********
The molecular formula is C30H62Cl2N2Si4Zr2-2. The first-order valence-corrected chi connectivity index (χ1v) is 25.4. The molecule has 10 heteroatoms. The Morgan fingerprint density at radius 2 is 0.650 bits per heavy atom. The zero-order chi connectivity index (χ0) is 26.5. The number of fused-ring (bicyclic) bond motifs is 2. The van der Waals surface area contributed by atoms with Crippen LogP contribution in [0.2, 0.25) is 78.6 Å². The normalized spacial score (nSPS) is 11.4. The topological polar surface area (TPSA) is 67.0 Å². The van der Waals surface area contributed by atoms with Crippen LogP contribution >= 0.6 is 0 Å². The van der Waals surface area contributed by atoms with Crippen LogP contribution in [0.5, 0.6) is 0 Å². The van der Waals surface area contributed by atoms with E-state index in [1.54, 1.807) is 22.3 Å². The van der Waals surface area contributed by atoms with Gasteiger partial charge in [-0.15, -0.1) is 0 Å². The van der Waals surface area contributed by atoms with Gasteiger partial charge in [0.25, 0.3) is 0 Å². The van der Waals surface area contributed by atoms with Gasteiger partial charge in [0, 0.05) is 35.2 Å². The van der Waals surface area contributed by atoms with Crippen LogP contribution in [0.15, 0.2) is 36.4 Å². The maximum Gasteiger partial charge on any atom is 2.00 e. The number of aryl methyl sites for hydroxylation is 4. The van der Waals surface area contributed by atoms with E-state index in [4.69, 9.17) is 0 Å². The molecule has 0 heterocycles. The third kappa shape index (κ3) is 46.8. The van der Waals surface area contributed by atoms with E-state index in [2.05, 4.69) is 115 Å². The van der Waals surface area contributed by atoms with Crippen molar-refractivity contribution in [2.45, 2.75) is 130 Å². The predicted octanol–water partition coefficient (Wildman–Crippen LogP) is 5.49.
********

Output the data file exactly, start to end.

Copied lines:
The molecular formula is C30H62Cl2N2Si4Zr2-2. The first-order valence-corrected chi connectivity index (χ1v) is 25.4. The molecule has 10 heteroatoms. The Morgan fingerprint density at radius 2 is 0.650 bits per heavy atom. The zero-order chi connectivity index (χ0) is 26.5. The number of fused-ring (bicyclic) bond motifs is 2. The van der Waals surface area contributed by atoms with Crippen LogP contribution in [0.2, 0.25) is 78.6 Å². The normalized spacial score (nSPS) is 11.4. The topological polar surface area (TPSA) is 67.0 Å². The van der Waals surface area contributed by atoms with Crippen LogP contribution >= 0.6 is 0 Å². The van der Waals surface area contributed by atoms with Crippen LogP contribution in [0.5, 0.6) is 0 Å². The van der Waals surface area contributed by atoms with E-state index in [1.54, 1.807) is 22.3 Å². The van der Waals surface area contributed by atoms with Gasteiger partial charge in [-0.15, -0.1) is 0 Å². The van der Waals surface area contributed by atoms with Gasteiger partial charge in [0.25, 0.3) is 0 Å². The van der Waals surface area contributed by atoms with Gasteiger partial charge in [0, 0.05) is 35.2 Å². The van der Waals surface area contributed by atoms with Crippen LogP contribution in [0.15, 0.2) is 36.4 Å². The maximum Gasteiger partial charge on any atom is 2.00 e. The number of aryl methyl sites for hydroxylation is 4. The van der Waals surface area contributed by atoms with E-state index in [4.69, 9.17) is 0 Å². The molecule has 0 heterocycles. The third kappa shape index (κ3) is 46.8. The van der Waals surface area contributed by atoms with E-state index in [2.05, 4.69) is 115 Å². The van der Waals surface area contributed by atoms with Crippen molar-refractivity contribution in [2.45, 2.75) is 130 Å². The predicted octanol–water partition coefficient (Wildman–Crippen LogP) is 5.49.